Recognize them?  Perhaps not, but these three Johns are worth noting and remembering.


Our first “other man” is John Howard (above), who was superbly cast in George Cukor’s 1940 classic The Philadelphia Story with Cary Grant, Katharine Hepburn and James Stewart.  Howard plays the stuffy businessman who worship’s Hepburn’s Tracy Lord from afar.

Howard was more than just the “other man.” He came out of college rated a Phi Beta Kappa, began his Hollywood career in 1934 and quit acting some 45 years later, rolling up nearly 120 credits along the way. He played leads in low budget pictures and second bananas in the bigger movies. He was a superb example of an intelligent looking and sounding actor who flourished on tv after his big screen career ebbed.

That gun-toting dude above, John Loder, is our next “other man.” In his case, it’s more in terms of his career as a whole. The tall, smooth-talking British-born actor (the son of a general and an Etonian, no less) once wondered why he wasn’t another Clark Gable.

He wasn’t, but he did put on the boards some 116 credits in both Hollywood and in Europe. He usually was seen with a pipe in mouth rather than a gun in hand. Watch for him in Alfred Hitchcock’s 1936 thriller, Sabotage; in 1941’s How Green Was My Valley; and in the 1937 British version of King Solomon’s Mines.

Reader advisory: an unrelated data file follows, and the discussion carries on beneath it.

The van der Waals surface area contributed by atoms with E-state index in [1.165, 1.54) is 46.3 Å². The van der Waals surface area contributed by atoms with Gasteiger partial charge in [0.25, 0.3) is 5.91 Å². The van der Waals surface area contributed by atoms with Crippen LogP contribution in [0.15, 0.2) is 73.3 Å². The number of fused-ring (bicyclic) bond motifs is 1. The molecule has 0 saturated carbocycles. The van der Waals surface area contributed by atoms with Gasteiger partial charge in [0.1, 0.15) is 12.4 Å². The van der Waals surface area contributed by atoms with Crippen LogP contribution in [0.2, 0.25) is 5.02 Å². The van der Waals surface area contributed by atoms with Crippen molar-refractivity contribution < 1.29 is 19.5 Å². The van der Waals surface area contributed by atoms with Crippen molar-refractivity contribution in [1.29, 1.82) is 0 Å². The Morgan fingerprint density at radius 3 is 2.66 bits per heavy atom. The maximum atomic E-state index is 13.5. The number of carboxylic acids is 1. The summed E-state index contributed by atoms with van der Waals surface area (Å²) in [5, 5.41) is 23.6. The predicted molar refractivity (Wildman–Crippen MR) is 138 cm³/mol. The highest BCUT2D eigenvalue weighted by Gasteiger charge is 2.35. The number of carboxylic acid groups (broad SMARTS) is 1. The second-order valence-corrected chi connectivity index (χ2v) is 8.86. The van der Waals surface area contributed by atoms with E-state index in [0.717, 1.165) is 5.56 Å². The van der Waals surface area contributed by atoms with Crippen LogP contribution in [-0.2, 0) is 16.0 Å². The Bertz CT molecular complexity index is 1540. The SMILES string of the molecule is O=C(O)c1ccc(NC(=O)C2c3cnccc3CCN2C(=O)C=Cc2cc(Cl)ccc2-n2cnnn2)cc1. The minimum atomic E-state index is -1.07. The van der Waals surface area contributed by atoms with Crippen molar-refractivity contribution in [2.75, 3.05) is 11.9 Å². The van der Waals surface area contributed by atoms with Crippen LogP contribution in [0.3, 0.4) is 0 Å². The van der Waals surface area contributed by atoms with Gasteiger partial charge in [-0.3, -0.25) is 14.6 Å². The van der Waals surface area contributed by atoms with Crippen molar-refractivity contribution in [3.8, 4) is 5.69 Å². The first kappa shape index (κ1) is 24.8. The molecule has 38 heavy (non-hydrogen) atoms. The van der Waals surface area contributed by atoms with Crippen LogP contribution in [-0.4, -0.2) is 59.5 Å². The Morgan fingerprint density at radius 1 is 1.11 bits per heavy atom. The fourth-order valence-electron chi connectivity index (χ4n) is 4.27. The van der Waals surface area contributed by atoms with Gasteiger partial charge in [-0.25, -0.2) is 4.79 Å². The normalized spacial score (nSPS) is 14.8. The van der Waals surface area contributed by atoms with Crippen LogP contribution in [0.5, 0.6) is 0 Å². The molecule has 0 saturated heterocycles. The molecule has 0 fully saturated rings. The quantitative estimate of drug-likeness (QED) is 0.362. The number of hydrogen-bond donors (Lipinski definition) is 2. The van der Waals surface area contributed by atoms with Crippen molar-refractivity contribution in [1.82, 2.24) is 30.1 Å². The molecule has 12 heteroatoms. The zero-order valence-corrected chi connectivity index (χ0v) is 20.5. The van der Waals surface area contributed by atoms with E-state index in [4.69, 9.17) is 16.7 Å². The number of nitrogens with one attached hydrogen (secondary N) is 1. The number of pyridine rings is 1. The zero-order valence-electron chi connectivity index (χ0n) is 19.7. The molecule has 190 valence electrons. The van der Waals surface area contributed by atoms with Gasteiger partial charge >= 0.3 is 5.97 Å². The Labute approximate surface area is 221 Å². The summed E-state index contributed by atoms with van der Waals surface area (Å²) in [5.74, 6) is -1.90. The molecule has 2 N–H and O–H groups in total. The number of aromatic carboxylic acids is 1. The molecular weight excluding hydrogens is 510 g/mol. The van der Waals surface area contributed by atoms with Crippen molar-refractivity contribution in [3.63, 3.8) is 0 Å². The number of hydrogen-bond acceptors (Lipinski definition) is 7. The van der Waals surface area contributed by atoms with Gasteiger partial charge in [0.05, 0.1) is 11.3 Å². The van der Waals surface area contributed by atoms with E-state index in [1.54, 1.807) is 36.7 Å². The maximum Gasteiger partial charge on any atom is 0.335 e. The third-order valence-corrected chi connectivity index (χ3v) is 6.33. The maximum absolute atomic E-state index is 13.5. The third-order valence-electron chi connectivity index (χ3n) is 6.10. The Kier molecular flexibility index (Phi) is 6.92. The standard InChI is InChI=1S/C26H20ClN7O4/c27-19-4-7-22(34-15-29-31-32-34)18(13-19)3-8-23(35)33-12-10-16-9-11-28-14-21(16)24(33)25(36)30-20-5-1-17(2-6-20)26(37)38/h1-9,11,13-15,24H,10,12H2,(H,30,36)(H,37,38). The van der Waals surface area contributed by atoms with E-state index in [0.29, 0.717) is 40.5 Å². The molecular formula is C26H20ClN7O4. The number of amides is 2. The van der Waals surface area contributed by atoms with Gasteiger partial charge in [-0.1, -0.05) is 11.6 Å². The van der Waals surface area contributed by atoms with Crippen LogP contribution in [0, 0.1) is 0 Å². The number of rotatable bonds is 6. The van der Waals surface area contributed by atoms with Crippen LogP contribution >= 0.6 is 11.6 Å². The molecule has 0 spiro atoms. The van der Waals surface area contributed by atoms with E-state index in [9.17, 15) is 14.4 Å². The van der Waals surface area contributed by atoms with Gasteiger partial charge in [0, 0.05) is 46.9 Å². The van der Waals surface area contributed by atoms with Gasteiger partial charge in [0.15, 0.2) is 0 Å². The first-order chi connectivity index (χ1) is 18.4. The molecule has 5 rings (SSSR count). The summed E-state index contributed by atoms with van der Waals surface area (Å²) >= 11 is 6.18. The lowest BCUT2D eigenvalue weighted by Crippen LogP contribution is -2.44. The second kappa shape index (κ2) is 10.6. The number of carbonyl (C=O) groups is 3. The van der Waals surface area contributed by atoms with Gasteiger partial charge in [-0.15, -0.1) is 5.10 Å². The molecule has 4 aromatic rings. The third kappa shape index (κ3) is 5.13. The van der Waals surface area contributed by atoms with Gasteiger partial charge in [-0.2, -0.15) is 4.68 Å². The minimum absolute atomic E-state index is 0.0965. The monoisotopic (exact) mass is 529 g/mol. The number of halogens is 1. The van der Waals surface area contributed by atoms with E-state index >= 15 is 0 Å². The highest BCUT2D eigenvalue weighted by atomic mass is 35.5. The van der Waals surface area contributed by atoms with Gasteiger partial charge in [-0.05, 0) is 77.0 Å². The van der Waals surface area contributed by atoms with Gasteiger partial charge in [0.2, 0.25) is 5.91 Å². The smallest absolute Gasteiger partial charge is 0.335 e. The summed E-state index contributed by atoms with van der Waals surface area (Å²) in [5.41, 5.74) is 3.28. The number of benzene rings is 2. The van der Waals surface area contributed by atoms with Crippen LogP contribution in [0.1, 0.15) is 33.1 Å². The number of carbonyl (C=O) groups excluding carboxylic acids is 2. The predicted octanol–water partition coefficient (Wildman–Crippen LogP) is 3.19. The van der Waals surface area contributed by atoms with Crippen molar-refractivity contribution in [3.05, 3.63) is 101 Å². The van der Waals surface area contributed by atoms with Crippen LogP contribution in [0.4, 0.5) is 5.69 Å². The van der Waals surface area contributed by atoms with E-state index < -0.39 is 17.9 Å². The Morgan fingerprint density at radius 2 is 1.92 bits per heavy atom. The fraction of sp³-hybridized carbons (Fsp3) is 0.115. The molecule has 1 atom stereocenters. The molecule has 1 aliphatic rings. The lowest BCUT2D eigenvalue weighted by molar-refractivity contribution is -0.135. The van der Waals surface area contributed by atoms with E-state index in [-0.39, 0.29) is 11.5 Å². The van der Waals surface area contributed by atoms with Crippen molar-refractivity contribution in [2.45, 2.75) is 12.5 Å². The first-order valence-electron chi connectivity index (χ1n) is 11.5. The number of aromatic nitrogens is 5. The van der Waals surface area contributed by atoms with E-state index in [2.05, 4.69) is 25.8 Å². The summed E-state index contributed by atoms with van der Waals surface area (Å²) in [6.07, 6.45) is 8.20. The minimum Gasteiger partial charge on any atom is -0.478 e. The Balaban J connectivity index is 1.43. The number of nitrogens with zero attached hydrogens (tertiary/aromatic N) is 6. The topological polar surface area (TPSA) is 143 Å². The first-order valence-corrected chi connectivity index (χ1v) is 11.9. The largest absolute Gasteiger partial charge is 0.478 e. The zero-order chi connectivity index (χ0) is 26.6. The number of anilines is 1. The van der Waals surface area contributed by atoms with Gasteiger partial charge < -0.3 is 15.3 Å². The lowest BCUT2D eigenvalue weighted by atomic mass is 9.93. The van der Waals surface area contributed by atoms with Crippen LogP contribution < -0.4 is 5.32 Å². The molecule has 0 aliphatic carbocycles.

His private life was active — five marriages over the course of his life, which ended in 1988.  Wife No. 3 was none other than Hedy Lamarr. The union lasted  four years beginning in 1943.

Finally, there’s John Carroll (scowling above).

His career is nowhere near as productive as our other two Johns (more than 50 credits), but it is an interesting one, nonetheless.

Born Julian LaFaye in New Orleans, he started making movies in 1929. A large and significant hiatus came during World War II when Carroll severed in the Air Force, and was severely injured with a broken back in one crash. His second wife, Lucille, was a casting director at MGM.

Off-screen he was considered something of a playboy, an adventurer pal of Erroll Flynn’s who pursued drag racing and studied opera. In the Marx Brothers’ 1940 comedy Go West, he pursues the hand of Eve (Diana Lewis) to uncertain results. He was sometimes cast in ethnic roles (1937’s Zorro Rides Again and 1935’s Hi Gaucho) perhaps because of that tell-tale pencil moustache.

He appears shoulder to shoulder with John Wayne in 1942’s Flying Tigers. Watch for him along with Lana Turner, William Powell and Greer Garson (in cameo appearances) in 1943’s The Youngest Profession. Carroll died in 1979, at the age of 72.

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